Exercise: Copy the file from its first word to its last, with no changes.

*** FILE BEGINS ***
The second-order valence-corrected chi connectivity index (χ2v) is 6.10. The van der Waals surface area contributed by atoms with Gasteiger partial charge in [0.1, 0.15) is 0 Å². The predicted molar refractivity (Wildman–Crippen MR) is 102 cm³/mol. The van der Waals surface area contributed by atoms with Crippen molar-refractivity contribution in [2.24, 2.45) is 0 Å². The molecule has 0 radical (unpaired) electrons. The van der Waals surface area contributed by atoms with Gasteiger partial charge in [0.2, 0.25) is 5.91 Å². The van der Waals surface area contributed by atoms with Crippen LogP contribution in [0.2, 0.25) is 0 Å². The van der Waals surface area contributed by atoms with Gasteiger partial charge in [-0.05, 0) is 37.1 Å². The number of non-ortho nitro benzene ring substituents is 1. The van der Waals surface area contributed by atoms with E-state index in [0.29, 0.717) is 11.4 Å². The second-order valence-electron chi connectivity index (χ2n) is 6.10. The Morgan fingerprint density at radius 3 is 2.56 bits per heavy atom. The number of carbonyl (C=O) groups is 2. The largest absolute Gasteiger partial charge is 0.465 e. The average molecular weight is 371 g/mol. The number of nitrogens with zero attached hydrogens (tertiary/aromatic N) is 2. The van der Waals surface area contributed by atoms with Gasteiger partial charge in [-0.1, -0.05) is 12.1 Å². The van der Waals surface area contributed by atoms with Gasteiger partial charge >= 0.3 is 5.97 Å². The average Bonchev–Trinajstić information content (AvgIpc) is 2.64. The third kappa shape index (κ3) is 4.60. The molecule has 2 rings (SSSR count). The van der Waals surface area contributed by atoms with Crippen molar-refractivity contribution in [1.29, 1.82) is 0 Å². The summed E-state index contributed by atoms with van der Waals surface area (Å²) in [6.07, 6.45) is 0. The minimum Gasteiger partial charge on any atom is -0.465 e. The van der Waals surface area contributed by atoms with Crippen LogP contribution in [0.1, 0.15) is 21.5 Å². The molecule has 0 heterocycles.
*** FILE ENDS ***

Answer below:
The second-order valence-corrected chi connectivity index (χ2v) is 6.10. The van der Waals surface area contributed by atoms with Gasteiger partial charge in [0.1, 0.15) is 0 Å². The predicted molar refractivity (Wildman–Crippen MR) is 102 cm³/mol. The van der Waals surface area contributed by atoms with Crippen molar-refractivity contribution in [2.24, 2.45) is 0 Å². The molecule has 0 radical (unpaired) electrons. The van der Waals surface area contributed by atoms with Gasteiger partial charge in [0.2, 0.25) is 5.91 Å². The van der Waals surface area contributed by atoms with Crippen LogP contribution in [0.2, 0.25) is 0 Å². The van der Waals surface area contributed by atoms with Gasteiger partial charge in [-0.05, 0) is 37.1 Å². The number of non-ortho nitro benzene ring substituents is 1. The van der Waals surface area contributed by atoms with E-state index in [0.29, 0.717) is 11.4 Å². The second-order valence-electron chi connectivity index (χ2n) is 6.10. The Morgan fingerprint density at radius 3 is 2.56 bits per heavy atom. The number of carbonyl (C=O) groups is 2. The largest absolute Gasteiger partial charge is 0.465 e. The average molecular weight is 371 g/mol. The number of nitrogens with zero attached hydrogens (tertiary/aromatic N) is 2. The van der Waals surface area contributed by atoms with Gasteiger partial charge in [-0.1, -0.05) is 12.1 Å². The van der Waals surface area contributed by atoms with Gasteiger partial charge >= 0.3 is 5.97 Å². The average Bonchev–Trinajstić information content (AvgIpc) is 2.64. The third kappa shape index (κ3) is 4.60. The molecule has 2 rings (SSSR count). The van der Waals surface area contributed by atoms with Crippen molar-refractivity contribution in [1.29, 1.82) is 0 Å². The summed E-state index contributed by atoms with van der Waals surface area (Å²) in [6.07, 6.45) is 0. The minimum Gasteiger partial charge on any atom is -0.465 e. The van der Waals surface area contributed by atoms with Crippen LogP contribution in [0.1, 0.15) is 21.5 Å². The molecule has 0 heterocycles.